People often ask us IB English teachers, “How do I know what I need to highlight in a Paper 1 text?” It’s not an easy question to answer because every text is different. However, it’s clear that in a 1 hour 15 minutes exam (SL) where you have to analyze an unseen text or 2 hours 15 minutes exam (HL) where 2 texts await you, time is not your friend.
Arguably, the most important aspect of any Paper 1 text is the author’s purpose. What is the author trying to tell the reader? What do they want you to think about during and after reading or viewing the text? What ideas are they trying to share with you? Have they written the text to persuade, inform or entertain (PIE)? Or is this text merely sharing an opinion or explanation? The former three purposes represent the three main surface-level types of author’s purpose (PIE) but you need to delve much deeper if you want a strong score. An advert obviously tries to persuade but to do what? More importantly, how does it persuade? Who does it try to persuade or who would such persuasive techniques more likely succeed to persuade? How do the form and meaning combine to persuade? Are there some readers who it would not manage to persuade?
Some of these questions can be answered easier than others – answers often leap out as you first read a text but other points remain elusive until after an exam and you start discussing it with your classmates. It’s easy to miss certain points within a text when you have no organized method of annotation. What you should annotate and write about is always different but always similar.
To analyze a text well, you need to comprehend it well. The following (Big 5) should be the minimum of the questions that you are trying to solve:
Audience and Purpose – Who wrote the text? Who was it written for? Why did the writer write it?
Content and Theme – What is the text about?
Tone and Mood – What is the writer’s tone? How does the text make the reader feel?
Stylistic Devices / Structure – What stylistic devices does the writer use? / What kind of text is it? What structural conventions are used?
Before the start of your IB English A Language & Literature Paper 1 exam, you are given 5 minutes to look at the texts. SL students should choose one text. HL (new curriculum) need to write two separate analyses. Firstly, go to the bottom of the text to see the text-type and author’s name – these give you hints about context before you start reading. There may also be contextual hints at the start. Next, use the time to skim both texts quickly (2 minutes). SL students, trust your gut instinct and just go with it. After skimming, read through the text slowly but don’t annotate yet. Get a feel for the author’s main idea(s) and how they try to fulfill that purpose. Then, use one of the methods of analysis (ACTS, SOAPSTONES, STATIC, etc.) and start highlighting sections like a lunatic! Use the margin to add notes – is it about stylistics or structure? Why has the author chosen it and what effect does it have on the writing? How do devices combine? What effect does the image (if there is one) have on the text and reader?
Generally, you need to show that you understand how the author fulfills their purpose but you also need to show an understanding of the importance of context and who the target audience is/are, as well as conveying that you know how all of the different parts interconnect. The ACTS model is often criticized by teachers for not being thorough enough but has also been utilized to produce level 7 responses. The truth is that teachers often have a very convoluted idea of what the IB is looking for in an English A Paper 1 answer. ACTS, STATIC or TEAPCALIM all serve the purpose of helping you quickly remember the main points to analyze. How you choose to structure an essay is much more complex.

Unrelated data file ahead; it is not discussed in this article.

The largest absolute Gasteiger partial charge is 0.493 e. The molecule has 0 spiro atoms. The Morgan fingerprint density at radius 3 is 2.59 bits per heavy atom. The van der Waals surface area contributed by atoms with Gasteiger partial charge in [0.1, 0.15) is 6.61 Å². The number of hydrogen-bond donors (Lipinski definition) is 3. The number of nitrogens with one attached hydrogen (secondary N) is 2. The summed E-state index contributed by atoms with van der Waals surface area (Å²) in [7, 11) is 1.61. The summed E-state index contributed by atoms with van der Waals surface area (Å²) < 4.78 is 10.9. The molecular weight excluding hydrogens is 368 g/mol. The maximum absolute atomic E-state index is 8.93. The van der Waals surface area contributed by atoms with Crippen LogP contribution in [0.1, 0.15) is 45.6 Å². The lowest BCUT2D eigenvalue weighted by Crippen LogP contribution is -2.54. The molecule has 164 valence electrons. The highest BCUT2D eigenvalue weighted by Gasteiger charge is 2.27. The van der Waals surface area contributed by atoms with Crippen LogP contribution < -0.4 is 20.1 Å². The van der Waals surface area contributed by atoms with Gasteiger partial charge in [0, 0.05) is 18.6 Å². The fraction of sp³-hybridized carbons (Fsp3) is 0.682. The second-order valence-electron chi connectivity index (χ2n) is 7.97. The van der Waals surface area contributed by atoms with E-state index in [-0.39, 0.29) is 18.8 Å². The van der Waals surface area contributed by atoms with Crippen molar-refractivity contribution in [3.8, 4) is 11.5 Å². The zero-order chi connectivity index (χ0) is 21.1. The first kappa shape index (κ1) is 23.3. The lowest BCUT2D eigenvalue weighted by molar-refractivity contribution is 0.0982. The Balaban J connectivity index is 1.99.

Our advice is to always include a thesis statement at the end of the introduction. This should use the author’s purpose as the anchor point and include how the author attempts to fulfill their purpose, including the (intended) effect on the reader. Paragraphs obviously need to combine to fully answer your thesis statement but there must also be an organized flow. This shows the examiner that you understand how different features of the text combine to create meaning.
You might hear from some teachers that an analysis must have an introduction, three body paragraphs, and a conclusion. This is perfectly correct except that your analysis must have at least three body paragraphs. Teachers who prescribe to such stringent structures are either highly pessimistic of their students’ abilities to express themselves outwith a strict framework, have not read enough great examples of multiple body paragraph responses or have never read the rubric. It is possible to write eight (shorter) body paragraphs and score a 7. The important thing is that you take steps toward proving your thesis statement and that you follow a logical method. We recommend the PEEL (Point, Example, Elaborate and Link back to Point – which is in turn linked to the thesis statement) method for shorter paragraphs or using a topic sentence then PEEPEEL (or similar) for longer paragraphs.
In a future post, we will explore different ways to plan paragraphs.